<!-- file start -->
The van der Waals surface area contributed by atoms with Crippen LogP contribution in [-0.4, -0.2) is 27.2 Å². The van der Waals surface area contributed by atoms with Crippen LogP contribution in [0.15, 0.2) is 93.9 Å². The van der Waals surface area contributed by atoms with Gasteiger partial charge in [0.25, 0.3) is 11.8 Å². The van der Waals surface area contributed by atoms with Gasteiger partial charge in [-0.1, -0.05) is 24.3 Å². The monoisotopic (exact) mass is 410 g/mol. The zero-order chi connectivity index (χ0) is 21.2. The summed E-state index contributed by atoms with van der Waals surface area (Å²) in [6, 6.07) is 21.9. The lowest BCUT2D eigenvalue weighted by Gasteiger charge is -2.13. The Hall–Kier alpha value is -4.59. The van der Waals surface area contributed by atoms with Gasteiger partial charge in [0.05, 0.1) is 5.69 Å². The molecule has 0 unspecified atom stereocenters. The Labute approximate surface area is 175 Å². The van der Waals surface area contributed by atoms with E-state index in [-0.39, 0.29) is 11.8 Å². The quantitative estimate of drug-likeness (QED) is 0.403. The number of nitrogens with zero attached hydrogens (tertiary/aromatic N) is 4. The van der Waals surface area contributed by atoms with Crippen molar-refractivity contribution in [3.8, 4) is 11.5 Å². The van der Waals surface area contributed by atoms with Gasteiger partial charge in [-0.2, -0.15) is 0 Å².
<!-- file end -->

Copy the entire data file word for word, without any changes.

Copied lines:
The van der Waals surface area contributed by atoms with Crippen LogP contribution in [-0.4, -0.2) is 27.2 Å². The van der Waals surface area contributed by atoms with Crippen LogP contribution in [0.15, 0.2) is 93.9 Å². The van der Waals surface area contributed by atoms with Gasteiger partial charge in [0.25, 0.3) is 11.8 Å². The van der Waals surface area contributed by atoms with Gasteiger partial charge in [-0.1, -0.05) is 24.3 Å². The monoisotopic (exact) mass is 410 g/mol. The zero-order chi connectivity index (χ0) is 21.2. The summed E-state index contributed by atoms with van der Waals surface area (Å²) in [6, 6.07) is 21.9. The lowest BCUT2D eigenvalue weighted by Gasteiger charge is -2.13. The Hall–Kier alpha value is -4.59. The van der Waals surface area contributed by atoms with Gasteiger partial charge in [0.05, 0.1) is 5.69 Å². The molecule has 0 unspecified atom stereocenters. The Labute approximate surface area is 175 Å². The van der Waals surface area contributed by atoms with E-state index in [-0.39, 0.29) is 11.8 Å². The quantitative estimate of drug-likeness (QED) is 0.403. The number of nitrogens with zero attached hydrogens (tertiary/aromatic N) is 4. The van der Waals surface area contributed by atoms with Crippen molar-refractivity contribution in [3.8, 4) is 11.5 Å². The van der Waals surface area contributed by atoms with Gasteiger partial charge in [-0.2, -0.15) is 0 Å².